CMOS sensors - semiconductor chips that convert light signals into electrical pulses - are used for most in-car systems, and are installed in most digital cameras. At present, however, these sensors used in industrial and other special cameras are mostly color blind.
Now researchers at the Fraunhofer Institute for Microelectronic Circuits and Systems (IMS) in Duisburg, Germany, are adding some color to the picture. They have developed a new process for producing CMOS image sensors which enables the chips to see color. Normally the image sensors are produced on silicon wafers using a semiconductor technique, the CMOS process.
"We have integrated a color filter system in the process," explains Prof. Dr. Holger Vogt, Deputy Director of the IMS. "In the same way as the human eye needs color-specific cone types, color filters have to be inserted in front of the sensors so that they can distinguish color."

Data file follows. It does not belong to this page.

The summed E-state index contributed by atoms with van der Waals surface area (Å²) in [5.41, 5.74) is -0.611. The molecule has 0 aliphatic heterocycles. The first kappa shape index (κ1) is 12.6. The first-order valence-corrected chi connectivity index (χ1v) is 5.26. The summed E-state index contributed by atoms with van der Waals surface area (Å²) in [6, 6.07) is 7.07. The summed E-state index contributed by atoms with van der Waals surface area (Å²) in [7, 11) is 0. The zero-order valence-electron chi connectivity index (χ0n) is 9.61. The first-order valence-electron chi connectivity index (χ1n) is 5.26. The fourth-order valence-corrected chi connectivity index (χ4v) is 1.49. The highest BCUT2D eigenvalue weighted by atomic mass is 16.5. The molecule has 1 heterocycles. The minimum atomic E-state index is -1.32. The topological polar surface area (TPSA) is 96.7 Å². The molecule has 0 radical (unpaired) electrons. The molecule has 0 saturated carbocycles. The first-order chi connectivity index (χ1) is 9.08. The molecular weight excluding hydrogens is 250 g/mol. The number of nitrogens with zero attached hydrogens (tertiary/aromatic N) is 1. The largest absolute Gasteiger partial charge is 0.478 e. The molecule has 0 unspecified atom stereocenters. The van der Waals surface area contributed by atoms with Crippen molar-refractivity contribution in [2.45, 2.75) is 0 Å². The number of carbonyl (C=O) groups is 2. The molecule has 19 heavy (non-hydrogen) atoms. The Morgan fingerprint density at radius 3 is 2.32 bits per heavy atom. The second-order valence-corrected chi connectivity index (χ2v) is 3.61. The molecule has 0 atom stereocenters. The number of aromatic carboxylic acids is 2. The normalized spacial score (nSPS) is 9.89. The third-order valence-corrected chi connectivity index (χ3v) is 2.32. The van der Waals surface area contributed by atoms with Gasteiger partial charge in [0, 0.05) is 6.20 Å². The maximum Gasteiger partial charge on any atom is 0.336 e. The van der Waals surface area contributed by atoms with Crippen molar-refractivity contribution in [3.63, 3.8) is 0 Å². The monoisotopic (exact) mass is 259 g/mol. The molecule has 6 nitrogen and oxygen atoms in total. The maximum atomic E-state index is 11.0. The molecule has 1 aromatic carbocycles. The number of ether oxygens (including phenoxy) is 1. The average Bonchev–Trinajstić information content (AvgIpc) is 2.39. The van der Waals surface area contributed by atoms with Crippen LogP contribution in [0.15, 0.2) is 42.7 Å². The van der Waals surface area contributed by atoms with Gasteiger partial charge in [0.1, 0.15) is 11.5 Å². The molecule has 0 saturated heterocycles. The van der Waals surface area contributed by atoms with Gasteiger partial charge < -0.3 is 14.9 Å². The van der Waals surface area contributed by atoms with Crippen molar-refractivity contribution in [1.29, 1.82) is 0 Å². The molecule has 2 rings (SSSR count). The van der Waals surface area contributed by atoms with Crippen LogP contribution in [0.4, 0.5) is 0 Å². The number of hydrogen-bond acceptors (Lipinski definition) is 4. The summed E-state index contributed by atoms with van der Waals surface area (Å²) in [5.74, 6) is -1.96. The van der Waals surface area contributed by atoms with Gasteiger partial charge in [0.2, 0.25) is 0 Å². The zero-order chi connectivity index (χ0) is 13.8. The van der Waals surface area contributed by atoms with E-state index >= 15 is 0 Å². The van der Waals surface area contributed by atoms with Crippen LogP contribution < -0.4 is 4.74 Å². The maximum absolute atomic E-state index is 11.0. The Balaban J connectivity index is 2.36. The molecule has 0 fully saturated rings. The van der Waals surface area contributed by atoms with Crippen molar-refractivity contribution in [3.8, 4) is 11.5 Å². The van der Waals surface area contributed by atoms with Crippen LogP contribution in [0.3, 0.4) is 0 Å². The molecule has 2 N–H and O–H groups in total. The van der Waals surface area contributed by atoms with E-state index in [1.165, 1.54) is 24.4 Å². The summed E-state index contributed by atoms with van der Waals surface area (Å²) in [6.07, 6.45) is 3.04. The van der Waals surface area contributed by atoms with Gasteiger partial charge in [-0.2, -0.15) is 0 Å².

This job is handled by polymers dyed in the primary colors red, green and blue. Each pixel on the sensor is coated with one of the three colors by a machine which coats the sensor disk propels with a micrometer-thick polymer layer. Using UV light and a mask which is only transparent on the desired pixels, the dye is fixed at the requisite points and the rest is then washed off. In addition, the researchers have developed special microlenses which help the sensor to capture and measure the light more efficiently. With the aid of a transparent polyimide they create a separate lens for each individual pixel, which almost doubles the light-sensitivity of the image sensor.
The optimized CMOS process could also be applied to the cameras used for medical imaging in endoscopes.
Read the full press release from EurekAlert